Liberty Times: As a self-styled revolutionary who looks up to Che Guevara, what are your plans for the year to come?
Leung Kwok-hung (梁國雄): Three things are on the agenda, with the first being the “Occupy Central” movement [an occupation of the Central District (中環區) with traffic disruption in the hopes of forcing the authorities to agree to implementing genuine universal suffrage].
The second is very crucial to Hong Kong. The Chinese Government promised to implement what it called “general elections,” the elections for the administrative heads of the Hong Kong Special Administrative Region of the People’s Republic of China (PRC), in 2107.
The special administrative office has begun the first rounds of inquiries to compile a report which will later be submitted to Beijing. The league hopes to encourage [the people’s] participation in the five constituency referendum to truly bring general elections to Hong Kong.
Third, the League hopes to push through reforms concerning the rights of the people of Hong Kong, such as civic pension guarantees.
[It’s funny] you mentioned Guevara; it brings a joke to mind. Everyone knows that Guevara was a gun-toting revolutionary, [but fewer know that he was] originally a doctor. He once met [former Cuban president] Fidel Castro in Mexico, and Castro asked him during a battle in Cuba: “You’re a doctor [by profession]; which are you going to take up, the gun or the medikit?”
Guevara took up the gun.
The story tells us that we can change during the process of a movement. The self is both illusory and real at the same time. We establish our philosophy of life based on the imagination of the self, and are shaped through our pursuit of ultimate caring [for others]. We interact through such processes, just as everyone else.
As Dom Helder Camara once said: “When we are dreaming alone, it is only a dream. When we are dreaming with others, it is the beginning of reality.”
From this point of view, the situation can be changed, whether in Hong Kong, Taiwan or mainland China.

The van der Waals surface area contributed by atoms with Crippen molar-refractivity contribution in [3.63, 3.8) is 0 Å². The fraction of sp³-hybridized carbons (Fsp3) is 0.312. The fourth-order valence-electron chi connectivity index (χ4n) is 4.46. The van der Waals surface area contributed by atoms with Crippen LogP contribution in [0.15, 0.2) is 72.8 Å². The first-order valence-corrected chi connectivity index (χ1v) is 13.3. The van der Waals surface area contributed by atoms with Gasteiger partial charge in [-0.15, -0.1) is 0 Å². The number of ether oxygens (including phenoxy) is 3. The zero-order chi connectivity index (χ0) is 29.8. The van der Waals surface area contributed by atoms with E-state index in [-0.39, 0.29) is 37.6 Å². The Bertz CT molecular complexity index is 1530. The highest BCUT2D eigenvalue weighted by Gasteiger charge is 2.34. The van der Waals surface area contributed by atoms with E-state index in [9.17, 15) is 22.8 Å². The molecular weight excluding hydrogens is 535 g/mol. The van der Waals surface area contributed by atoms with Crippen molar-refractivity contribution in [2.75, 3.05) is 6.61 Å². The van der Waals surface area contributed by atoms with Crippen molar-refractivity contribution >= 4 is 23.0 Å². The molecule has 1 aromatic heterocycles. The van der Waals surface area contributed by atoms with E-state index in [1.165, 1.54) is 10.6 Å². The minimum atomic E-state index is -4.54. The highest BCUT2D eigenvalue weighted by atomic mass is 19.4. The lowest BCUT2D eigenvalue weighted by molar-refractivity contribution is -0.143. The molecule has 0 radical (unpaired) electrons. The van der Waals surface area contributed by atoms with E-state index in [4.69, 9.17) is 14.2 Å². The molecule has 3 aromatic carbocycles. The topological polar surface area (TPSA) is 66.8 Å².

LT: You believe everything can be changed. What then are your thoughts on the pessimism regarding the “Occupy Central” movement?
Leung: The pan-democrats’ first problem is how to maintain solidarity. The question is constantly on my mind. How do we maintain solidarity?
Using [Taiwan’s] dangwai (黨外, “outside the party”) movement in the late 1970s as an example: they came together as a group in the courts, but the main problem facing the coalition was how different parties and factions reacted to a critical issue. If they hadn’t abandoned their ideals under duress, they could have gone one step further.
Hong Kong is in the same situation.
[The answer is that] in court or in jails, we agree with each other. After the Kaohsiung Incident in 1979, everyone [that was arrested] made adjustments to how they would continue their actions.
I am not saying introspection would not come without being arrested; in fact even after winning, you must still do some soul searching. The Democratic Progressive Party (DPP) is the same. They [dissidents] were arrested in 1979 and then the dangwai participated in subsequent elections. They built a platform by forming a coalition between pro-Taiwan independence and pro-Unification factions in opposition of the Chinese Nationalist Party (KMT).